But in files drawn from Wilbur’s phone, there are some indications of gathering storm clouds.

In a text exchange with her mother Terri on February 16th, Wilbur described Karpinski as being “in a horrible mood” and that “the kids were acting up.” She describes her husband as “barely speaking and when he does he’s just being obnoxious.” In the exchange, she says Marek was at the time on the verge of being kicked out of the Sunshine Preschool at Berkshire South Regional Community Center in Great Barrington over excessive tantrums and for hitting other children in a fight over a toy. He was kicked out the following month, four days before the murder-suicide. Wilbur alludes to Karpinski “manhandling” Marek to her mother, as well as an argument over the issue. She says he was “snipping at [their children] at every instance.” By the end of the exchange, Wilbur says Karpinski will be “fine for dinner tonight” with Terri.

Investigators note that communication between Karpinski and Wilbur had decreased steadily between 2018 and 2019, with a comparable rise in stress inside the family.

On the morning of March 9th, phone records show that Wilbur had googled “how to deal with husband who ignoresme” (sic) and subsequently “Why Does My Husband Ignore Me And What To Do About It.” A report on her search inquiries include questions about everything from haircuts for girls to gastroenteritis and sugar replacements.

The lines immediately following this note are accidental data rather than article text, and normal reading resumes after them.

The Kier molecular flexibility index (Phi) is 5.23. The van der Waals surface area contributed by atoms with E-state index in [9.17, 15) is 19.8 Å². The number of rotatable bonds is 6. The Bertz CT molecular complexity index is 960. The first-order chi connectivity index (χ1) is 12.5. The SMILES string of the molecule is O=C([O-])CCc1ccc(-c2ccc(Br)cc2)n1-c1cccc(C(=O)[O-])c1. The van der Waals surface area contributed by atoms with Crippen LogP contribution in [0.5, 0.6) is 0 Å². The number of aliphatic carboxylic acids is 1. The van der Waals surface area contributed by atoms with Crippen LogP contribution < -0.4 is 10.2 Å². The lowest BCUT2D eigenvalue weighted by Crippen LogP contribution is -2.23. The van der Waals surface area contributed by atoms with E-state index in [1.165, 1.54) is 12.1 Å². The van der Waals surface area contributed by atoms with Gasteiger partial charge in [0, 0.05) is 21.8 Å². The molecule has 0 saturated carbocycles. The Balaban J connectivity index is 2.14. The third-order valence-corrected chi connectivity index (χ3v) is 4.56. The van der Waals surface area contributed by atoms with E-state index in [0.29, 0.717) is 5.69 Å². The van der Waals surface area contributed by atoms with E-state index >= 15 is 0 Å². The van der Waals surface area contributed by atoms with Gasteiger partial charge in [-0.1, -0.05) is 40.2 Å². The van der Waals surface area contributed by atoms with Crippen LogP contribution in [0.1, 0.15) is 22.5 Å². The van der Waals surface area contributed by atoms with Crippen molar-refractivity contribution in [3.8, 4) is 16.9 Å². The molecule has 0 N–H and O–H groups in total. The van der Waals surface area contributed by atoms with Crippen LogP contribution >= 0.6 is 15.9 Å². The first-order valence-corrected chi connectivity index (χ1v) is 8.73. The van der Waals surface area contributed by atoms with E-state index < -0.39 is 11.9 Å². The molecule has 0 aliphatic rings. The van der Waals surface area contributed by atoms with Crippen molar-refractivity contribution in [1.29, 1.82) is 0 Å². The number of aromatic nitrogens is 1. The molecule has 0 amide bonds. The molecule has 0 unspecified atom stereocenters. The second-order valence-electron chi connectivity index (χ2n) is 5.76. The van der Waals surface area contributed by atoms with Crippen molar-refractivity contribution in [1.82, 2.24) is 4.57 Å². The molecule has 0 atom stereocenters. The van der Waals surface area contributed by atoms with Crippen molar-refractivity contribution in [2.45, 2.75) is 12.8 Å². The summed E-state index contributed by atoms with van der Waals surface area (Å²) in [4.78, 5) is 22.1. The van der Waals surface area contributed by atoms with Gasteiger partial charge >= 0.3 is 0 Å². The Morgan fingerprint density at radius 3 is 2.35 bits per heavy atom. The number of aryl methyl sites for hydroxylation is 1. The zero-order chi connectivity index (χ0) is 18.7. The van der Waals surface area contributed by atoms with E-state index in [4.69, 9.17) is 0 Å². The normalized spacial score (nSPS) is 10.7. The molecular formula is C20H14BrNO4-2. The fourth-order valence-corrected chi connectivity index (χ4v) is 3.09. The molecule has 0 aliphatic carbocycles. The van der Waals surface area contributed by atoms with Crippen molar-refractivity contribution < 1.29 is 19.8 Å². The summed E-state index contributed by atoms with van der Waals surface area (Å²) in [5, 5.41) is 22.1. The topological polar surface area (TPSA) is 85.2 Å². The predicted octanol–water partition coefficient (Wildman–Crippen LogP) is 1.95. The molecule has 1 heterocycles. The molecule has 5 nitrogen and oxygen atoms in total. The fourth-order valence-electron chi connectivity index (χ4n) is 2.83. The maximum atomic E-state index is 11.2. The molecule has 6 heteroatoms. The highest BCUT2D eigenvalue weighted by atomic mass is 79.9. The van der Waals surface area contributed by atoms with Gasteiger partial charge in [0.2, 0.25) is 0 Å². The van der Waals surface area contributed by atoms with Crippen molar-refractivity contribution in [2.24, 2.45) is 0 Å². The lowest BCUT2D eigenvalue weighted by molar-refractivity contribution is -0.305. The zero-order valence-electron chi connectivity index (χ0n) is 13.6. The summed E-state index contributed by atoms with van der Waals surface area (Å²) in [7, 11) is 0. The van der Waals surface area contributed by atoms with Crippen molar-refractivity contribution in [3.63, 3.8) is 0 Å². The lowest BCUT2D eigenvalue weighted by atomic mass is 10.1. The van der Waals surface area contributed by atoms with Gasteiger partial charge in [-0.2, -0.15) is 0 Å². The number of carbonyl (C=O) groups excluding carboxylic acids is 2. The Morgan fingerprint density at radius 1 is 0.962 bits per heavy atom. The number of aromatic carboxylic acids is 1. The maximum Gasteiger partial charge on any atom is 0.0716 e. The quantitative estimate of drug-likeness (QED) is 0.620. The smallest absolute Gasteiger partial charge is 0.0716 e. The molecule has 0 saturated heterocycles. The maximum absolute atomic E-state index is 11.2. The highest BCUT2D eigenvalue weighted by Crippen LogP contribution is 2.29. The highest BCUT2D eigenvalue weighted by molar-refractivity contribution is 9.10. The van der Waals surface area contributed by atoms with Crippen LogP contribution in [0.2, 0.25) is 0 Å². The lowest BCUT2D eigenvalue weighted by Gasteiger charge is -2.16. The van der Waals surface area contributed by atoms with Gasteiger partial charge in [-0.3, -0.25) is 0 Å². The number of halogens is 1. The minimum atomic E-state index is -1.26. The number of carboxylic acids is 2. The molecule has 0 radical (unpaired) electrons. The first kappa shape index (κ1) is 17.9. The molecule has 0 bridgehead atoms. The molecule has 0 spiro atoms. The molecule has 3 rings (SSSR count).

The day before the murder-suicide, an employee of Berkshire Children & Families – a “Parent Educator” with 7 years’ experience – had visited the family home for a meeting with Wilbur, Karpinski, and Marek prompted by a call from Wilbur for help dealing with Marek’s behavioral issues. She said the meeting went well and Wilbur and Karpinski seemed to be on the same page concerning their child’s needs. No signs of abuse were noted.

Karpinski picked up twins Alex and Zoe from Undermountain School just after 10 a.m. on the day of the murder-suicide. Marek was already with him when he picked them up. Karpinski told the school that the withdrawal was due to a dental appointment. But there was no dental appointment on the books for them until April 9th of that year. According to security footage, the children entered Karpinski’s red pick-up truck willingly. It was the last time they would be seen alive.

“I send my sincere condolences to the family and friends of the victims of this horrific and unimaginable crime,” said DA Andrea Harrington. “I would like to thank the first responders for putting themselves in harm’s way in what was, unfortunately, a futile rescue attempt. I asked the Massachusetts State Police to conduct a thorough investigation in this matter because the victims cannot speak for themselves and I felt that a full accounting of what occurred was in the interests of justice.”

Josh Landes has been WAMC's Berkshire Bureau Chief since February 2018, following stints at WBGO Newark and WFMU East Orange. A passionate advocate for Western Massachusetts, Landes was raised in Pittsfield and attended Hampshire College in Amherst, receiving his bachelor's in Ethnomusicology and Radio Production. His free time is spent with his cat Harry, experimental electronic music, and exploring the woods.